10. Do you know of any research-based projects in local communities, institutions or on national levels, where ‘care’ is central? Please describe.

In Latin America, Uruguay has developed a National Integrated System on Care, which is considered as a pillar of social protection. Chile and Colombia are also working on this direction. Local communities in Argentina are more and more interested in care issues and developing programmes aimed to child and aging population care services, which are dramatically insufficient for the time being.

11. The aim of the consortium is to further develop care ethics internationally by creating connections between people who are involved in this interdisciplinary field, both in scientific and societal realms. Do you have any recommendations or wishes yourself?

I hope we can come out with an agenda for this consortium, that includes interregional research collaborations and projects to expand this approach internationally.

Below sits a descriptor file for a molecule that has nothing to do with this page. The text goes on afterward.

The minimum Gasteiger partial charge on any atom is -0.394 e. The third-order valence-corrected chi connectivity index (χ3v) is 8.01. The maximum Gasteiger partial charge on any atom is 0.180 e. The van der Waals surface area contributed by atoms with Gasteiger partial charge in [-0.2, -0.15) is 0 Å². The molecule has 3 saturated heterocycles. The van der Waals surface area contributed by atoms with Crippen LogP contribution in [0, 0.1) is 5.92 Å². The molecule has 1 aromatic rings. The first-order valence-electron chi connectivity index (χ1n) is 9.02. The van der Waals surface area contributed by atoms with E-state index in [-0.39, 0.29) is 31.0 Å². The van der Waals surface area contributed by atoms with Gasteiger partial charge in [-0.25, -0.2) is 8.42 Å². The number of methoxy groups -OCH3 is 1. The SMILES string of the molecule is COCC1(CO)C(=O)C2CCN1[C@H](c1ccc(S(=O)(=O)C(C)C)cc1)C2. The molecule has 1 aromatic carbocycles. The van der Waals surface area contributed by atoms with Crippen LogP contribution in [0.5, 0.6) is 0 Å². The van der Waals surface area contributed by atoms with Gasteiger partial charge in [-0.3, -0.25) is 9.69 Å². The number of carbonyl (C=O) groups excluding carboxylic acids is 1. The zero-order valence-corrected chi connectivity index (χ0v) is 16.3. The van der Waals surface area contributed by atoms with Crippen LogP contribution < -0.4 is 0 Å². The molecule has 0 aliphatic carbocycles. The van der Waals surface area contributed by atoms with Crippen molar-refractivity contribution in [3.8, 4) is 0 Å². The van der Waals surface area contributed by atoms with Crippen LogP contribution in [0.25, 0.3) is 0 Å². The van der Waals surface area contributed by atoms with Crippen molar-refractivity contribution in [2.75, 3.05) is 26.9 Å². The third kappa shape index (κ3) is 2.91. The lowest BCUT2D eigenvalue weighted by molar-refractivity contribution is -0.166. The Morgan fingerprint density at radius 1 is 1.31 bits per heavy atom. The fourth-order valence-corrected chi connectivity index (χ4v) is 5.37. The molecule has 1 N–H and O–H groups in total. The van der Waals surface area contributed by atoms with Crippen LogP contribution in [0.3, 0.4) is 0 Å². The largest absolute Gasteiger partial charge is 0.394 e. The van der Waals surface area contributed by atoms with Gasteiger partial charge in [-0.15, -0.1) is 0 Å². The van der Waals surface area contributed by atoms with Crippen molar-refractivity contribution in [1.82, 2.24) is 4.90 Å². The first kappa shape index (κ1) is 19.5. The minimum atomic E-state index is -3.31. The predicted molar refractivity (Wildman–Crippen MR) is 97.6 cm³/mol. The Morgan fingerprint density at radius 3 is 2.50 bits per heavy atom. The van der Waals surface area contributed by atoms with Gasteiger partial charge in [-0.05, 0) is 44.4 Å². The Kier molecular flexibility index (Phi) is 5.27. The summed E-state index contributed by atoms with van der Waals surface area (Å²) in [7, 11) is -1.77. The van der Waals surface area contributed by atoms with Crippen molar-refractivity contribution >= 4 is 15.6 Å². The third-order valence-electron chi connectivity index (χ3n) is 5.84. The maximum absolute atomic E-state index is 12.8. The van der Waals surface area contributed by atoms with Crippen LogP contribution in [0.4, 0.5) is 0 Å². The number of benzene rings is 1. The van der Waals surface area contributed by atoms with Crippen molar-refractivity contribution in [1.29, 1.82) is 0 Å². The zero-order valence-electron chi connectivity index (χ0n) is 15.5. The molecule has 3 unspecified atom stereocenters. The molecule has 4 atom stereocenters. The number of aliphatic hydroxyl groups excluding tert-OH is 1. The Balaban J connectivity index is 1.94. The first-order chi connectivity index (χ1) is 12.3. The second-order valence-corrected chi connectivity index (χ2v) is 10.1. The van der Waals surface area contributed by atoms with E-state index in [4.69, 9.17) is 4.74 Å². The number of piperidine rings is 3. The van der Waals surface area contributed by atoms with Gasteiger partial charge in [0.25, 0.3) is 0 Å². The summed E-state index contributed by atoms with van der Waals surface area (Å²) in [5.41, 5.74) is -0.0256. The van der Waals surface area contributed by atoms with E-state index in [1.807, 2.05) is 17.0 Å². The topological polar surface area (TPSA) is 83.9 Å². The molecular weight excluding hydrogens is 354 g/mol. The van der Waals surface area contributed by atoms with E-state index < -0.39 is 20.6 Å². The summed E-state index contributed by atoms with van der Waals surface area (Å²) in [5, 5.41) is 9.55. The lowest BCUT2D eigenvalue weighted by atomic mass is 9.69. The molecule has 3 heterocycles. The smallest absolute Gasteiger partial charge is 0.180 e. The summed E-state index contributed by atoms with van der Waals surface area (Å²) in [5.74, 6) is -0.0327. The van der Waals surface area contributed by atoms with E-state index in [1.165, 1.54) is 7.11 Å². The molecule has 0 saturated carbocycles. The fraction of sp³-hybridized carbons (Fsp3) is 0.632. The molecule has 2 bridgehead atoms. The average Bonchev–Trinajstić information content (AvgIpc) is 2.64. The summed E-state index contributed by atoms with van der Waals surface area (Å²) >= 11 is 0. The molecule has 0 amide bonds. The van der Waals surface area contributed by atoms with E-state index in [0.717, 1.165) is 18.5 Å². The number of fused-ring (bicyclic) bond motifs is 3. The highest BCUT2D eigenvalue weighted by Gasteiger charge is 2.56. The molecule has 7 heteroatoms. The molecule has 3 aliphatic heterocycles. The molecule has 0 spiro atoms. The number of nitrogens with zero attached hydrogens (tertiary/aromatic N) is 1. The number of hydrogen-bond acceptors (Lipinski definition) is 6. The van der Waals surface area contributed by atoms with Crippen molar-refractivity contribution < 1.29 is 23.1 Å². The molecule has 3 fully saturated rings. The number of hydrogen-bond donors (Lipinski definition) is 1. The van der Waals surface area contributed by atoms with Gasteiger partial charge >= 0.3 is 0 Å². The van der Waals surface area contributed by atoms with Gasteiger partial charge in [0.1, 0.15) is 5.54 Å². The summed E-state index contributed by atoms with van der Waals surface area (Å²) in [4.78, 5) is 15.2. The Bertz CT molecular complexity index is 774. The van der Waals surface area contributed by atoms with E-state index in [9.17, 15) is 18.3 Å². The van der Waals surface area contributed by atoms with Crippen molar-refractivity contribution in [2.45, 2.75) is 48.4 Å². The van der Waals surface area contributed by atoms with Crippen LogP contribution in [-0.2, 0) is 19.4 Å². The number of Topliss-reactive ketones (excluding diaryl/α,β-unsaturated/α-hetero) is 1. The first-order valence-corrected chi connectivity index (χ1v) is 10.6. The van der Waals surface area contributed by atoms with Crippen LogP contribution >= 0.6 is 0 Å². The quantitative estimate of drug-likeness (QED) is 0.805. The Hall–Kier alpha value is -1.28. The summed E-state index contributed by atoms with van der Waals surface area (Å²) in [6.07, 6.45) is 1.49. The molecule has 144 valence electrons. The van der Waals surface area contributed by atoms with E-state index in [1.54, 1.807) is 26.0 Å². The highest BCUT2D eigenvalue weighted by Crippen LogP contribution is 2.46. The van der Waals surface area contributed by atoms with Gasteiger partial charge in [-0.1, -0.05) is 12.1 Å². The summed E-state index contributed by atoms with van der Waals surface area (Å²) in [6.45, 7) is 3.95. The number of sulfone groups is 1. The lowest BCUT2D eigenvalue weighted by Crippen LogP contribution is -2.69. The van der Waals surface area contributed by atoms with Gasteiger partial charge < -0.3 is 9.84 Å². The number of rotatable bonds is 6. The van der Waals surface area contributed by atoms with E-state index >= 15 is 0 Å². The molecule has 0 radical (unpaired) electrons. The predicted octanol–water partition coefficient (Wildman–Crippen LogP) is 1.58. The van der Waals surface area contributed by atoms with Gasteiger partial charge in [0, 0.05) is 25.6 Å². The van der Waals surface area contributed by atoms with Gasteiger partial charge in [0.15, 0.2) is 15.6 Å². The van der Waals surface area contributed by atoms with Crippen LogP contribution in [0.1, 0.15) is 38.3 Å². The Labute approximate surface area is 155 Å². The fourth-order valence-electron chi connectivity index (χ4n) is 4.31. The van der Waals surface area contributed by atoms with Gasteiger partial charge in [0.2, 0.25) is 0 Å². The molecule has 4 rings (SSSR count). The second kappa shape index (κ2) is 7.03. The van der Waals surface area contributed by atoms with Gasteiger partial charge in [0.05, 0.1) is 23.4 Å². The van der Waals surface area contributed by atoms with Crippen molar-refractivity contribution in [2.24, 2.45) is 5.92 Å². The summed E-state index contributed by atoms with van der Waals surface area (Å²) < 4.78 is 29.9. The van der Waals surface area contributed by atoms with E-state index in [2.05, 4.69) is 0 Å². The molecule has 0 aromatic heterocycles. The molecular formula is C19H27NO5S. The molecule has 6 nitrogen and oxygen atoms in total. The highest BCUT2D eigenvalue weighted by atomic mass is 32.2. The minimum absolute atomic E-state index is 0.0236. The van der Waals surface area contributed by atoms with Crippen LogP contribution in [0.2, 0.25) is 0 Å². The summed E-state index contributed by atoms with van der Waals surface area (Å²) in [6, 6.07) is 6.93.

Call for Papers: Societas Ethica’s Annual Conference

Call for Papers: Feminist Ethics and the Question of Gender
Societas Ethica’s 55th Annual Conference, Louvain-la-Neuve, Belgium — 23-26 August 2018

Why should feminist ethics and gender be a central focus in the work of philosophical and theological ethics? While this question has been discussed within the fields of feminist and gender theory, philosophers and theologians have often overlooked the category of gender in their work.

Is feminist ethics a distinct ethical theory, or rather a category of inquiry in any approach to ethics? How does the feminist perspective enrich our ability to address such subjects as power, social, cultural, and political participation, poverty, racism, misogyny, homo/transphobia, economic inequality, and healthcare? And how does this lens sharpen the reinterpretation of
normative understandings of moral, ethical, and religious traditions? To what degree is the rise of nationalism connected with normative imageries of masculinity and femininity, which now require ethical interrogation, especially against the backdrop of social disintegration?

At our conference, we want to strike a balance between theoretical inquiries and historical or contemporary case studies.
We welcome contributions from philosophical, theological, and applied ethics, as well as from political and social theory, history, psychology, and the sciences. The conference languages will be English, French and German. The deadline for submitting proposals is 03 April 2018.


Proposals may be submitted for concurrent sessions addressing the following areas: